Air pressure drops and the howl of the shell screaming from the breech and out the barrel disrupts his train of thought. Instantly he grips his field glasses tighter and locks onto the enemy tank, still rushing towards safety.

The enemy tank has the left side exposed at an angle and he wonders if…..Mein Gott, a HIT! For a moment he saw the steel cave in on the side as if punched in by a giant fist; then smoke obscures the unfortunate victim.

Hagen glances at his watch and notices that barely 25 seconds have expired from the first kill to the second. Three shells for two kills…that is pretty damn fine shooting. He lets his gunner know just how pleased he is with the man.





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RE: The Roar of the Maus - The Biggest and Baddest - 10/11/2011 1:05:43 AM   
heinrich55

 

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On the right flank, Oberfeldwebel Zuckermann’s section is trying to stalk several of the enemy tanks that penetrated their right flank and killed off Sgt. Kiser’s scout section. They have also claimed Cpl. Greiffen’s Panzer IV.

Unterfeldwebel Plaus is covering their left flank as his SSgt. eases forward, seeking the enemy tanks. Suddenly his driver calls out.

“Feldwebel, he is making a run for it. Look – there. Ten o’clock, side aspect.”

Plaus immediately turns to his left and sees the exhaust smoke of a T-34 rushing right to left. He feels the turret already swinging to track. The tank crew must have panicked and decided to make a run for safety.

“Range 787, left flank, fire when ready,” he gives his gunner commands.

A sharp bang follows shortly. A miss. Moments later the tank recoils again. There is a big puff of smoke and dust around the fleeing tank. Another miss. Come on, come on, Plaus thinks, willing their shots to be on target. If the enemy tank gets far enough he might flank their tanks near the road out of town.
Another round flies; another miss. Verdammt, he curses under his breath. Then things are quiet, almost as if time is standing still. Now he wonders why it is taking so long for the next shell to let loose.





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RE: The Roar of the Maus - The Biggest and Baddest - 10/11/2011 1:06:45 AM   
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The gunner is working a very difficult shot, a fast-mover flank on at an increasing angle, and nearly 800 meters. He deliberately slows things down, knowing that his commander is probably bursting with impatience. Let us do this just like the classroom, he thinks, falling back into his role as a gunnery instructor for new students at Kummersdorf Proving Grounds.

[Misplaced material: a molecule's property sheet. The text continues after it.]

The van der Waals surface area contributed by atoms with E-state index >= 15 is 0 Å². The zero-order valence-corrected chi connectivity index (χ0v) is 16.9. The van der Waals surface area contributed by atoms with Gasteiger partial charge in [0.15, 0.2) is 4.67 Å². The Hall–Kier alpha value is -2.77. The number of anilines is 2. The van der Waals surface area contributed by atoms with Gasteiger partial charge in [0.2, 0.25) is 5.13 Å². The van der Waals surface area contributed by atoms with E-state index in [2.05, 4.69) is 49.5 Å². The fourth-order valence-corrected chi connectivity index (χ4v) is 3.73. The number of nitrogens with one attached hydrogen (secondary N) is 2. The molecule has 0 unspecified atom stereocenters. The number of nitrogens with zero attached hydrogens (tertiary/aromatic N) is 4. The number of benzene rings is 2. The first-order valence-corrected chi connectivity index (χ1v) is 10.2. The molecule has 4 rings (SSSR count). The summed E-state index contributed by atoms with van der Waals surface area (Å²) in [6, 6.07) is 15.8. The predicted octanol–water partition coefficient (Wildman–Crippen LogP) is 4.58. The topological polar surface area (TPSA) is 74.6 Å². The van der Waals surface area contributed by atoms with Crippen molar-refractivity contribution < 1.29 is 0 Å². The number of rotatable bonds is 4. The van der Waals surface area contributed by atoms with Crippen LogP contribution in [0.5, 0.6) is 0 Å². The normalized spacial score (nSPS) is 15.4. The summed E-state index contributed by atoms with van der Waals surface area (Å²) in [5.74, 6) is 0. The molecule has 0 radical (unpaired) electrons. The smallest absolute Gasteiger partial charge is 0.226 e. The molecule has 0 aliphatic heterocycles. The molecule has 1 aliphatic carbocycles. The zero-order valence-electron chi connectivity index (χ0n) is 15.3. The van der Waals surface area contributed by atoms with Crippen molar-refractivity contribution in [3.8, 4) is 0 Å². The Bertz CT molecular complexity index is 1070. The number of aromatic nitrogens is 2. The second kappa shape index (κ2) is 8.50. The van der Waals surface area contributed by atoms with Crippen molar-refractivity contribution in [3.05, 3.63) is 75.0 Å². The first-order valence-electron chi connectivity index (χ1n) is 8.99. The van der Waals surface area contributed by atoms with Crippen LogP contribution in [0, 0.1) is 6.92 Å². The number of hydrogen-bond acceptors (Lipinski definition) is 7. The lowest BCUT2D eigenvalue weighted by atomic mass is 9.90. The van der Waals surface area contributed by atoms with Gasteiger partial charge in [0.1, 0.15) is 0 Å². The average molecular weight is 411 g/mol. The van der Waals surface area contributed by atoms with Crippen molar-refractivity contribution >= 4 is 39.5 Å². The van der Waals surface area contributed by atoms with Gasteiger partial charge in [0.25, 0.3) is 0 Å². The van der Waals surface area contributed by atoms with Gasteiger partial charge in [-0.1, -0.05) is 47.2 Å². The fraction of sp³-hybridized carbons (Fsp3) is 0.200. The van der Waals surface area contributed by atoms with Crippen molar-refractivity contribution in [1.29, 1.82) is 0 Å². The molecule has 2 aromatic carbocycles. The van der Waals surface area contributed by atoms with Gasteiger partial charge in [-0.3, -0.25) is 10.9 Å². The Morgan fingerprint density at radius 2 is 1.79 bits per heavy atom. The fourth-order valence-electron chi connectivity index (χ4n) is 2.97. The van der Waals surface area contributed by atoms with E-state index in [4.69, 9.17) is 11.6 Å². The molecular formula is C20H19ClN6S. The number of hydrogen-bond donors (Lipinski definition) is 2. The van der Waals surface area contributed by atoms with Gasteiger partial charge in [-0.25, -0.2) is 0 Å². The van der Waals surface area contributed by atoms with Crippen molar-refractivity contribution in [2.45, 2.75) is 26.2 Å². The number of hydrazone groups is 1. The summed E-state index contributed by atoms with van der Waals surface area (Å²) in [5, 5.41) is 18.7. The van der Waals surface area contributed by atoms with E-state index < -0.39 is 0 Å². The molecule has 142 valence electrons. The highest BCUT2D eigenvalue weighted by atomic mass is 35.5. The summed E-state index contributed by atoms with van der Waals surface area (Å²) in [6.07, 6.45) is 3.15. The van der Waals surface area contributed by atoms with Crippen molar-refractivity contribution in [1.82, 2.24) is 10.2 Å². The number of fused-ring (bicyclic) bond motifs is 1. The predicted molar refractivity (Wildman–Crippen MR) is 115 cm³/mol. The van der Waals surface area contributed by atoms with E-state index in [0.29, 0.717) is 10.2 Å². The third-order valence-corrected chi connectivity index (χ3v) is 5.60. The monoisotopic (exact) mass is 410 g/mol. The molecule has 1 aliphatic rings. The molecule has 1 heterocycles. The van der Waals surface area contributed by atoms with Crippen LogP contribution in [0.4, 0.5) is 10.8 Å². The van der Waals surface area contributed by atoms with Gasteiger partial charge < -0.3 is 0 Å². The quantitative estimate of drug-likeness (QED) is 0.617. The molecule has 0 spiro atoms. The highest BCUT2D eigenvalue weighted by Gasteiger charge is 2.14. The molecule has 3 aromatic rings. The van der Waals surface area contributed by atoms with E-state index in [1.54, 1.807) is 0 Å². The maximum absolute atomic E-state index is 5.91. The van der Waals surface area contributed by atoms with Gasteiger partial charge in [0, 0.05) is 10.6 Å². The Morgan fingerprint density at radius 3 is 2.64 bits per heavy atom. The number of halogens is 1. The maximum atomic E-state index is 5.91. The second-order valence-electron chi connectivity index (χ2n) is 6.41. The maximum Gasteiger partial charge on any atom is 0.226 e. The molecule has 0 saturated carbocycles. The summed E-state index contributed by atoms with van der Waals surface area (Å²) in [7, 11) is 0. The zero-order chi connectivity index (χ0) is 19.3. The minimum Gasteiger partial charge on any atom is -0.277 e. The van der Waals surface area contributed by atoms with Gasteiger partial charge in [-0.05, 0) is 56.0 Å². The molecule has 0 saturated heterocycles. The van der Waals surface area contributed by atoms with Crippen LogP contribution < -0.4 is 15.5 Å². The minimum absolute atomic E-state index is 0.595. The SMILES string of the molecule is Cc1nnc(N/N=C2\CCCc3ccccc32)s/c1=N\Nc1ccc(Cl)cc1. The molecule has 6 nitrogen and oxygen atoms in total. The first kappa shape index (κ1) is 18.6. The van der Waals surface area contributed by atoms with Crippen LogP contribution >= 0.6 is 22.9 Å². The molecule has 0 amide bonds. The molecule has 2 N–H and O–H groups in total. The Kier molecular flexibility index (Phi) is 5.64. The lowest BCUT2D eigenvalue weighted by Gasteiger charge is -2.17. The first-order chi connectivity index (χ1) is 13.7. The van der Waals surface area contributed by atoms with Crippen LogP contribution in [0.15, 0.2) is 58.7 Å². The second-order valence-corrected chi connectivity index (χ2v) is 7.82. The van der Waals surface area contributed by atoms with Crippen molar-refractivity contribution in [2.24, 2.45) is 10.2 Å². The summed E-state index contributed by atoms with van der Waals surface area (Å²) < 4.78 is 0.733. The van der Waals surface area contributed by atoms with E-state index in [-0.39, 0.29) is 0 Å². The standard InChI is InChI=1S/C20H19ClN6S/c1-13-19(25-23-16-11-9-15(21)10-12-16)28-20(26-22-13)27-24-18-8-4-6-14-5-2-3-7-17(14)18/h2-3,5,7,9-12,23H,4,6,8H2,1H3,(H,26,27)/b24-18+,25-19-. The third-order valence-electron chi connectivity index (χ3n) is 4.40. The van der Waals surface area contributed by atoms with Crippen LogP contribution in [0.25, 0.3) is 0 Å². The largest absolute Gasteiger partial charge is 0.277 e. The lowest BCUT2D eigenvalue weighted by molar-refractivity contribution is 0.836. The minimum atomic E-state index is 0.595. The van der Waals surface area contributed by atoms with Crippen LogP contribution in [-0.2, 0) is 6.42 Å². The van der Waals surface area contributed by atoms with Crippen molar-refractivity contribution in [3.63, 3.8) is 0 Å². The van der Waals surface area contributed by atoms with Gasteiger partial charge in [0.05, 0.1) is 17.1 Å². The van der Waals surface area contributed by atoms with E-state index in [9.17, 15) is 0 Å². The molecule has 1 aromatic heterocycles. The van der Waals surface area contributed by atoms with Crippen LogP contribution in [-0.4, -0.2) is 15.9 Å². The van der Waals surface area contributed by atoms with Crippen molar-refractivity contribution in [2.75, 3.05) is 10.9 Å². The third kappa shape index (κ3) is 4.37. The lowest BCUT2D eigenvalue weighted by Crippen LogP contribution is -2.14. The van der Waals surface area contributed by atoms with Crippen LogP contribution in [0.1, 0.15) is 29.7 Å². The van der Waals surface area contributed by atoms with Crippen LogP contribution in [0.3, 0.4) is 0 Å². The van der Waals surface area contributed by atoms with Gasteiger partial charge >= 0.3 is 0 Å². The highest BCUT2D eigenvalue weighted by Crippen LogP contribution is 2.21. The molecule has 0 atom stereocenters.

A little more lead….add another degree or so for trajectory….set the crosshairs just right…..”Now,” he shouts, gripping the trigger at the moment he felt was just right.

Plaus has a feeling of relief followed by anticipation. His gunner really lined that shot up….

“Treffer!” It is a kill, a certain kill. Flames roar up in a horrific funeral pyre as the enemy tank turns into an inferno. Plaus is already looking for another target – the enemy tanks lurk near.





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RE: The Roar of the Maus - The Biggest and Baddest - 10/11/2011 1:08:04 AM   
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Sgt. Baedeker has been gingerly dancing from hiding spot to hiding spot, knowing there is an enemy tank just ahead. He has made the long rush from left flank to right flank and now is stalking.

He cannot see anything from the small depression he presently occupies, hidden behind a large dwelling. His next part of the plan is fairly daring, but he quickly outlines it with the crew. They must all be on the same page and ready for instant action. They nod their approval, as he knew they would – they trust him implicitly.

They will race forward over the small rise, seeking cover behind the next apartment building, expecting to ease up and hopefully spot the enemy tank they know must be ahead of them.

Baedeker gives his driver the nod and the Jagdpanzer lurches forward gently as the driver nurses momentum from the clutch. They are front-heavy from the long gun and if not careful they could bury their barrel in the dirt, putting them out of action. The engine then roars as the driver eases into first and accelerates.

He feels the heady rush of their acceleration as they crest the small rise and race through the deadly killing ground to his left. No shots come their way so the enemy must not have anticipated their maneuver. As they rush to the blind spot behind the next apartment building, his eye catches the sight of a woman leaning out of the second story flat, waving frantically and pointing around the edge of the building. She is warning them of what….?

“Target dead ahead,” calls out the gunner, in an utterly calm voice devoid of any emotion. They have rushed directly into the sight of the very tank they were stalking – Baedeker feels terribly exposed. Their flank is safe as they are in the blind spot, but directly to the front they are looking straight at the enemy T-34/85.